Christmas Bipolar Syndrome

December 18, 2018  •  Leave a Comment

 

          Ah, the season of Christmas joy… Why is it, then, that Christmas seems like one of the least happy times for most people?  I'm no psychologist, but it should be called, ‘Christmas Bipolar Syndrome’ (and not for the reasons of Santa living in the North Pole vs the South Pole).   

          Take shopping during this time of year, for example.  Most people are so happy to be Christmas shopping, that they love to share the ‘joy’ with others; they shout at them for no reason, cut in front of them on the road only to stop at the same light, and pay no attention to the freezing cold Salvation Army bell person as they are going in and out of the store.  Yet, if asked how they like shopping during the season, they’ll readily say, ‘Oh, we love Christmas shopping…”

          Not to be cynical, mind you.  The awareness of Christmas Bipolar Syndrome is something that builds over years of watching people, myself included, repeating the same process over and over and over again.  We’re supposed to be happy this time of year, but the process of getting everything done, from shopping to cooking to cleaning to travel, makes us more like the Grinch than like Santa.

This is a time for family and a time to celebrate together.   While, for some, the thought of being in the same room for more than a few minutes with that awkward relative, is enough for them to spend most of their time at the spiced eggnog bowl. 

Financial stress is probably one of the biggest contributors to Christmas Bipolar Syndrome.  We swipe the card freely with a smile at the check-out stand only later to think of ourselves like the guy on that TV commercial driving around on his lawn mower saying, ‘We have everything, but we’re in debt up to our eyeballs.  Someone please help us…’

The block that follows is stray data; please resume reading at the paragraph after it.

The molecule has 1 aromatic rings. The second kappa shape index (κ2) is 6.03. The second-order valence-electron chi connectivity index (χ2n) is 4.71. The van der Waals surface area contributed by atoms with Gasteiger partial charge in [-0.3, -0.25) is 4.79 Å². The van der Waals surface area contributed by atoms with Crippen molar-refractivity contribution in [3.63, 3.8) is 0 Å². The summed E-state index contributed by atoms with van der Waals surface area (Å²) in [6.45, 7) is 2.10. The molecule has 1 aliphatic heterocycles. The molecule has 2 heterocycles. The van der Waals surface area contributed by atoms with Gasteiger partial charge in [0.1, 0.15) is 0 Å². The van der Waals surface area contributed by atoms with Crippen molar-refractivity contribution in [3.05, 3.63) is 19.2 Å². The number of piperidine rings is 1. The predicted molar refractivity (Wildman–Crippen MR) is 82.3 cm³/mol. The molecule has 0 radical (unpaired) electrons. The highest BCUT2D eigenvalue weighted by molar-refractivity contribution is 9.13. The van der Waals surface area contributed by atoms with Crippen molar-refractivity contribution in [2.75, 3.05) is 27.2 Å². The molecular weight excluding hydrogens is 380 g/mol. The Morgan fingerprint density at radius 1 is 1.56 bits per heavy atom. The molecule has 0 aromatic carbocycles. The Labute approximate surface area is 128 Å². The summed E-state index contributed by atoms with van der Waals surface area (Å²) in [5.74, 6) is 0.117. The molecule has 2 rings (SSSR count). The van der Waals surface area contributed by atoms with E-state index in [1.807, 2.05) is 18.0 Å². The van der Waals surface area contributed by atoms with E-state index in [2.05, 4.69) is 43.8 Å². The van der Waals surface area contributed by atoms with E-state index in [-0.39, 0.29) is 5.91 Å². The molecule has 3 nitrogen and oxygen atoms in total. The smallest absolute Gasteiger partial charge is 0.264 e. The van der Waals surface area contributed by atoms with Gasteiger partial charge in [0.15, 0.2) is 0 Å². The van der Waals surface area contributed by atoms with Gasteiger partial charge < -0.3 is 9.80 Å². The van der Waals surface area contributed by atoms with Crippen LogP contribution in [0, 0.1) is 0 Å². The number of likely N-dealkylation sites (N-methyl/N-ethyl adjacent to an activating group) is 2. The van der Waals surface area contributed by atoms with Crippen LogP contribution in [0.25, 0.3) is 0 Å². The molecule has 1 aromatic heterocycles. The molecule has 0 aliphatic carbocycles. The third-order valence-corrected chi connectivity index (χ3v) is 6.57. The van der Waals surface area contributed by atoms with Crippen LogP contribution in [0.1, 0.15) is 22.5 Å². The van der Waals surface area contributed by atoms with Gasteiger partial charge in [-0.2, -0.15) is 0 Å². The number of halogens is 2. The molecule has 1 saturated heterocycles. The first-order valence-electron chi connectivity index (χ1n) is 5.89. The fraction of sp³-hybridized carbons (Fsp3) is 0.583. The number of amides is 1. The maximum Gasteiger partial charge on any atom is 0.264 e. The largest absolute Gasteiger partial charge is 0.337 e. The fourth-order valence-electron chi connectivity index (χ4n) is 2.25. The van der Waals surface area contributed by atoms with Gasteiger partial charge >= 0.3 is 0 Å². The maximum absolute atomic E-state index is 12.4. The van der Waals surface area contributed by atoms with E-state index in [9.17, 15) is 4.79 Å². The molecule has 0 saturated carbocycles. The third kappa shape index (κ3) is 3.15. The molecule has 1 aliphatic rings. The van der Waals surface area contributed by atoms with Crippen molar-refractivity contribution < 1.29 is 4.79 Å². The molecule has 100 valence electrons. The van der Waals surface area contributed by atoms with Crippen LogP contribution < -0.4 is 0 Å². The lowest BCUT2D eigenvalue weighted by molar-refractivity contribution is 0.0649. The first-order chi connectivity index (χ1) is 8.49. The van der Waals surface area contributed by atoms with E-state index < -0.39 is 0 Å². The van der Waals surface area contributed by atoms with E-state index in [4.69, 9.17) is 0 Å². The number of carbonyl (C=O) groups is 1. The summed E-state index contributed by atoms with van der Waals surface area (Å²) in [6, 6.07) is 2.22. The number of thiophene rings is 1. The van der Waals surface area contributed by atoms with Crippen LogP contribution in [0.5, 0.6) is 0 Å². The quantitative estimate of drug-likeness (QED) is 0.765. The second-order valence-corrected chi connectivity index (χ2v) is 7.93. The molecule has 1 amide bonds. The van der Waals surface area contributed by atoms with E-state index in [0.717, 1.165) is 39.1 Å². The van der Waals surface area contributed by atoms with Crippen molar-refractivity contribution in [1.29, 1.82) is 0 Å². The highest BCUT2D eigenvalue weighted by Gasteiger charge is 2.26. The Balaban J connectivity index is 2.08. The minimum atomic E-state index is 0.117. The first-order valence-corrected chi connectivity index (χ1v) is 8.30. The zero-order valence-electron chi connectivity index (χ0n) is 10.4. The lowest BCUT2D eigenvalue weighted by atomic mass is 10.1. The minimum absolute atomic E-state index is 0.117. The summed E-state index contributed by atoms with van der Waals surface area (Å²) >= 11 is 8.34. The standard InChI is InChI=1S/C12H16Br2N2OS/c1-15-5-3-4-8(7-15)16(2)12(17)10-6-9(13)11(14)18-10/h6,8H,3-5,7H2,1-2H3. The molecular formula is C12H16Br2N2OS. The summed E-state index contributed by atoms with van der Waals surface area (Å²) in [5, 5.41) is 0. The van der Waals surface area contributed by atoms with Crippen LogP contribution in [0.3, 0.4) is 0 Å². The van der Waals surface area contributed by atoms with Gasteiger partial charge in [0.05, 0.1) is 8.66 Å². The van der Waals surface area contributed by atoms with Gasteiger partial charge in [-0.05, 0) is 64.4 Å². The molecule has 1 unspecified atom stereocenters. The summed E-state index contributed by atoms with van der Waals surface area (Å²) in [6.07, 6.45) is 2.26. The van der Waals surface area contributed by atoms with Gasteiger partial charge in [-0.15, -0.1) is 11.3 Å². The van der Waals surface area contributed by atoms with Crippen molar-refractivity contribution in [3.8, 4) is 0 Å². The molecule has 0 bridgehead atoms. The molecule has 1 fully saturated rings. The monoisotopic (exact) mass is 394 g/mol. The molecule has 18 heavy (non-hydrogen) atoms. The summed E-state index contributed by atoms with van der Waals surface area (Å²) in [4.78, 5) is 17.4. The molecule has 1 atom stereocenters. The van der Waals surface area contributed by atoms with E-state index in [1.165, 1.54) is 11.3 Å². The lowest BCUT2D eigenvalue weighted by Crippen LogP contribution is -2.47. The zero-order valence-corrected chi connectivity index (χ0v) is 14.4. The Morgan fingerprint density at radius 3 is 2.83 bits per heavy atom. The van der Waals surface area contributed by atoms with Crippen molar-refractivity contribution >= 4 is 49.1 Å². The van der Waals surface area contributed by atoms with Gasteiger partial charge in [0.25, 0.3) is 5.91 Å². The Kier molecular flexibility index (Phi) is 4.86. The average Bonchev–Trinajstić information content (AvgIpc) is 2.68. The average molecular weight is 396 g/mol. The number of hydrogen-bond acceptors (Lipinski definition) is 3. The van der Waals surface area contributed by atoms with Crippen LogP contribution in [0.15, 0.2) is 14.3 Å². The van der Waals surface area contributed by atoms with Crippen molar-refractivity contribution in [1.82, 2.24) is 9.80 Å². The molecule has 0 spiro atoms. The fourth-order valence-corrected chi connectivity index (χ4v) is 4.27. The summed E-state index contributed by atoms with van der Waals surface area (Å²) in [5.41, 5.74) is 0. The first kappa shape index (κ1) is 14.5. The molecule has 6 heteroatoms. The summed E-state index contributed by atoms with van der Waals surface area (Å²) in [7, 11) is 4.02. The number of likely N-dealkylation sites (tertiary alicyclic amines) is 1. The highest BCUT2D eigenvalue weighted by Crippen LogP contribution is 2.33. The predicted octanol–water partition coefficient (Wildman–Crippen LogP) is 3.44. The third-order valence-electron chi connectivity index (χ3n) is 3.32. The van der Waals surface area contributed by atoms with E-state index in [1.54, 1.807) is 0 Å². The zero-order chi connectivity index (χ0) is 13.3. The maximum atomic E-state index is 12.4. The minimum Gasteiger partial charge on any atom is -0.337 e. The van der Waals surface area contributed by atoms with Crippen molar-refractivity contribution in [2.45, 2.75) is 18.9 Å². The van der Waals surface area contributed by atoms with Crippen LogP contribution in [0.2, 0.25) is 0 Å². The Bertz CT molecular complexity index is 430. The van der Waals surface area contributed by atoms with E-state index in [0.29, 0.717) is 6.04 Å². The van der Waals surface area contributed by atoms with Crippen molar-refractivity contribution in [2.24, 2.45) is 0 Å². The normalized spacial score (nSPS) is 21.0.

The truth is, we have been told we should be joyous at Christmas through years of slick marketing designed to motivate us to shop more.  It’s a sounding drum to drive people to buy those gifts they can’t afford and to think of nothing but the wrappings of Christmas, instead of the true gift.

All is not lost, however.  Christmas Bipolar Syndrome can be cured, and I don’t mean by giving all the presents under the tree to the nearest neighbor who is less fortunate (although, that wouldn’t be a bad idea to some extent).  It won’t be cured through self-medication, meditation, keeping as busy as possible, or with purchasing even more gifts.  

Some things in life just can’t be changed and are something we’ll have to face, no matter what we do.  Such as the relatives who are now past, missing at their place at the table, or the loss of a job two weeks before Christmas, or the loss of a close relationship.  Real life will always be there with us.  It’s unavoidable and is, what I believe, the main cause for Christmas Bipolar Syndrome.  We act happy putting on the Christmas cheer, but underneath, we are hurting and feel alone.

True Christmas joy won’t be found in a present, a bottle, or a tree.  It will be found in giving, not just of material things, but from the heart.  It will be found spending time with the lonely, giving a hug when it’s needed, caring for others who need love, and letting go of the worldly expectations laid before us replacing them with the knowing that, no matter what we do, nothing can compare to the greatest gift given; God’s Son.

As is commonly plastered on the local church signs during Christmas, ‘He is the reason for the season’.   I heard that years ago, and it still rings true today.  Keeping Him the focus, not just by putting a manger scene in our front yard, but by sharing His love with others.  That will cure any case of Christmas Bipolar Syndrome and replace it with true Christmas joy every time…

So, this Christmas, I’ll be working to keep my heart, and mind, from falling into Christmas Bipolar Syndrome (it has already been a struggle) by keeping my heart focused on the true meaning of Christmas; God’s love for all of us.   That, my friends, brings a smile, a true smile, to my face every time…

 

Love always my friends,


Brad

 


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